Our headboard was making me sad. On sunny weekend days it looked fine, but every night it made our white sheets look grungy, our walls look yellow, and just made our whole room look odd.
As soon as Sam’s finals were over (I never took the LSAT or applied for Law School, and yet, law school finals take over my life every six months), I practically ran to Home Depot to get tape and paint. After shoving my inspiration photos in Sam’s face every night for about five days to make sure he was onboard (he’s been known to say, go ahead darling, I trust you! and then hate the final product before), I got to work.
Sam suggested a herringbone pattern, which was pure brilliance. In an ideal world where I have a saw in my house, I would’ve gone totally nuts on this project and done an actual wood herringbone design by staining pieces of two by fours to varying degrees, cutting them down, and nailing/using woodglue to adhere them to the plywood. But those living in a city that charges 46 cents a cut must learn to do without a magnificent wooden herringbone headboard. So instead we went with paint.
I wanted to include some kind of border around the edge of the herringbone pattern, thinking it would look weird and unfinished if the pattern went all the way to the edge of the plywood, so I mimicked a typical herringbone floor. The outermost tape was about 3/4 of an inch from the edge and the innermost tape was about 3 inches. To keep it even, I measured 3/4 of an inch and 3 inches from the edge every 8 inches or so and made a teeny mark with a pencil, which I used as a guide when applying the tape. To get the tiny strips of tape, I used an X-Acto Knife to cut along the edge of my tape, leaving it on the spool for stability as I taped.
The one thing I worried about was how I was going to get the tape off when the paint was still not quite dry without smudging everything, so I made sure these diagonal pieces of tape going to the corners from the borders went under the border lines. That way, I could pull up the tape from the corner and start pulling up the rest of the tape in the process. At least, that was the goal.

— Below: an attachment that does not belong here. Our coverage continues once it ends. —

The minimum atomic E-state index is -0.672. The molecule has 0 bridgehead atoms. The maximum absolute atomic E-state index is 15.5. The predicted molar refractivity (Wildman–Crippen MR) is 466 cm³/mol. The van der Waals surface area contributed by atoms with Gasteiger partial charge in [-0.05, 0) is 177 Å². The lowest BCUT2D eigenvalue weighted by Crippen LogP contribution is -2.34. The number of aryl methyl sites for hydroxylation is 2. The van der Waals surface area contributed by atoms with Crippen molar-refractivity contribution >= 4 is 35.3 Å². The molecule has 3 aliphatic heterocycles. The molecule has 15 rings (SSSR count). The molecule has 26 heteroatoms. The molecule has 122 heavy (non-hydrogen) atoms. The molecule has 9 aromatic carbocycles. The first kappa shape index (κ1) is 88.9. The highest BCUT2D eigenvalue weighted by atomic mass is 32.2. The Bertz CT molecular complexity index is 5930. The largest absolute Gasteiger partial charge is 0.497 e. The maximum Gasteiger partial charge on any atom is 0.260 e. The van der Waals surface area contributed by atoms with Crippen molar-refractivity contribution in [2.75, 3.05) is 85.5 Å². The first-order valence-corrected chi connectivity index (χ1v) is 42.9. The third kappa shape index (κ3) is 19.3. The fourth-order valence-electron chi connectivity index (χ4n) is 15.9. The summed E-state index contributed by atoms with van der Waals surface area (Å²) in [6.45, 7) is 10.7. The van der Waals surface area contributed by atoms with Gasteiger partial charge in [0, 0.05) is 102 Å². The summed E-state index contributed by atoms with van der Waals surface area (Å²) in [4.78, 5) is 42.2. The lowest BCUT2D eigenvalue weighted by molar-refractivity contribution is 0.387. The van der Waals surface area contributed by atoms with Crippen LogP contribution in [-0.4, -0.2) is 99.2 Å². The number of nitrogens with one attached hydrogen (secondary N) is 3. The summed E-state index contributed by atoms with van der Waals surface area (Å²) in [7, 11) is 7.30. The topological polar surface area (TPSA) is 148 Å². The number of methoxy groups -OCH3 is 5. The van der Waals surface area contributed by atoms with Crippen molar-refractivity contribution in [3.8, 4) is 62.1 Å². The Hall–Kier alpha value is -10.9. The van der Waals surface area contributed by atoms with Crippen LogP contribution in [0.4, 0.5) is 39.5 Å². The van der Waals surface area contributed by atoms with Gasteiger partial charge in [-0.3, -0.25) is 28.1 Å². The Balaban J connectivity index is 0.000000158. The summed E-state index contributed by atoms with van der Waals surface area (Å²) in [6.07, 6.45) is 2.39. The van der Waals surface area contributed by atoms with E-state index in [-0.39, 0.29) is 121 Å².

I copied my inspiration photo when it came to spacing between the dividing lines, as well. A pattern of two narrow sections, one wide, with the narrow sections about 7 inches in width and the wider sections about 10 inches. I didn’t worry too much about being precise.
Next I started taping the herringbone! I reasoned I could always paint over some of the lines if there were too many, but I wouldn’t be able to recover the wood if it looked too sparse, so I went a little crazy with the tape.
Before painting, I carefully went over every single piece of tape with one of Sam’s plastic collar stays – the rounded edge made it perfect for pressing down the tape. I also made sure to press the edges where the tape overlapped really well to make sure there was absolutely no space where paint could seep through.
Then I painted using my trusty roller! I used about 2/3 of a quart of paint for this 4×8 piece of plywood.
I started pulling off the tape almost immediately after my second coat.
SOB. IT WORKED. The corner tape thing worked as well, making it easy to pull up the rest of the tape.
SIGH. OF. RELIEF. After the let down that was the last headboard reveal, this made me SO incredibly happy.
The color balances out our room so well, mirroring the depth of our dresser color across the room. I love it. I LOVE it.
And with our side table nightstands from Target, the whole thing looks like an actual intentional bed. Where people sleep on purpose.
1 quart Starless Night paint in flat by Behr (straight up stolen from this post from The Kitchn)
1 roll painter’s tape
Paint roller and tray
1 piece of 1″ thick 4’x8′ plywood
Approximately 1.5 seasons of Scandal on Netflix